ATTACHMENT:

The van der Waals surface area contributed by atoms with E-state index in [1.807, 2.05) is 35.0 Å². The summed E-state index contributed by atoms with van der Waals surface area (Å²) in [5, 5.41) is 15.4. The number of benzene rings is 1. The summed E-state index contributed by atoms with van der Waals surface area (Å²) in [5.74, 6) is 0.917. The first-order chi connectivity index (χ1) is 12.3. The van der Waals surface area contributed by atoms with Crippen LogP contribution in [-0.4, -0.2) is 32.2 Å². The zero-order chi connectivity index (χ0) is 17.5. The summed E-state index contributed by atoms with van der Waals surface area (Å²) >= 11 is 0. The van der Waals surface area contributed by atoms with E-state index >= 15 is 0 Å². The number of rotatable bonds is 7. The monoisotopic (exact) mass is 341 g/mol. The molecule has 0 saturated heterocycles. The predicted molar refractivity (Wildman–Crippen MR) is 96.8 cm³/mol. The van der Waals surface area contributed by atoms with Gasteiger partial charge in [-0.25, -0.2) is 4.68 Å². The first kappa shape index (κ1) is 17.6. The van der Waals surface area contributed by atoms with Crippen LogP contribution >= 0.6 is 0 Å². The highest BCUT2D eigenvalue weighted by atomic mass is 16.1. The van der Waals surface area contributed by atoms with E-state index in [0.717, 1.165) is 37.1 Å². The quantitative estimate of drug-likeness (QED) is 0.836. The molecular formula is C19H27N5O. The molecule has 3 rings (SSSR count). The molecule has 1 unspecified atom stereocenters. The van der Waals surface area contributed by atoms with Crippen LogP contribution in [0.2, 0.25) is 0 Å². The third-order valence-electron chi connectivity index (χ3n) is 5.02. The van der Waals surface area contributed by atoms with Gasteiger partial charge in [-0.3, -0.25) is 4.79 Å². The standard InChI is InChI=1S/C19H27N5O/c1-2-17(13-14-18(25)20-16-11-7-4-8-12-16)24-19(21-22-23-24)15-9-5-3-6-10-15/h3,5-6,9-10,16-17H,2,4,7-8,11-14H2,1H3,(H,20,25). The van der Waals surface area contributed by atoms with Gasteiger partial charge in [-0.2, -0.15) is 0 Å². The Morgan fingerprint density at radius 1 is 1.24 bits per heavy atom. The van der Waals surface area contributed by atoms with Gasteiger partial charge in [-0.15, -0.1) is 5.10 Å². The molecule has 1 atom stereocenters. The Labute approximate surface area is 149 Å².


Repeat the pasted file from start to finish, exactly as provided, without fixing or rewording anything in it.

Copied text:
The van der Waals surface area contributed by atoms with E-state index in [1.807, 2.05) is 35.0 Å². The summed E-state index contributed by atoms with van der Waals surface area (Å²) in [5, 5.41) is 15.4. The number of benzene rings is 1. The summed E-state index contributed by atoms with van der Waals surface area (Å²) in [5.74, 6) is 0.917. The first-order chi connectivity index (χ1) is 12.3. The van der Waals surface area contributed by atoms with Crippen LogP contribution in [-0.4, -0.2) is 32.2 Å². The zero-order chi connectivity index (χ0) is 17.5. The summed E-state index contributed by atoms with van der Waals surface area (Å²) >= 11 is 0. The van der Waals surface area contributed by atoms with E-state index >= 15 is 0 Å². The number of rotatable bonds is 7. The monoisotopic (exact) mass is 341 g/mol. The molecule has 0 saturated heterocycles. The predicted molar refractivity (Wildman–Crippen MR) is 96.8 cm³/mol. The van der Waals surface area contributed by atoms with Gasteiger partial charge in [-0.25, -0.2) is 4.68 Å². The first kappa shape index (κ1) is 17.6. The van der Waals surface area contributed by atoms with Crippen LogP contribution >= 0.6 is 0 Å². The highest BCUT2D eigenvalue weighted by atomic mass is 16.1. The van der Waals surface area contributed by atoms with E-state index in [0.717, 1.165) is 37.1 Å². The quantitative estimate of drug-likeness (QED) is 0.836. The molecular formula is C19H27N5O. The molecule has 3 rings (SSSR count). The molecule has 1 unspecified atom stereocenters. The van der Waals surface area contributed by atoms with Crippen LogP contribution in [0.2, 0.25) is 0 Å². The third-order valence-electron chi connectivity index (χ3n) is 5.02. The van der Waals surface area contributed by atoms with Gasteiger partial charge in [-0.3, -0.25) is 4.79 Å². The standard InChI is InChI=1S/C19H27N5O/c1-2-17(13-14-18(25)20-16-11-7-4-8-12-16)24-19(21-22-23-24)15-9-5-3-6-10-15/h3,5-6,9-10,16-17H,2,4,7-8,11-14H2,1H3,(H,20,25). The van der Waals surface area contributed by atoms with Gasteiger partial charge in [-0.2, -0.15) is 0 Å². The Morgan fingerprint density at radius 1 is 1.24 bits per heavy atom. The van der Waals surface area contributed by atoms with Gasteiger partial charge in [-0.15, -0.1) is 5.10 Å². The molecule has 1 atom stereocenters. The Labute approximate surface area is 149 Å².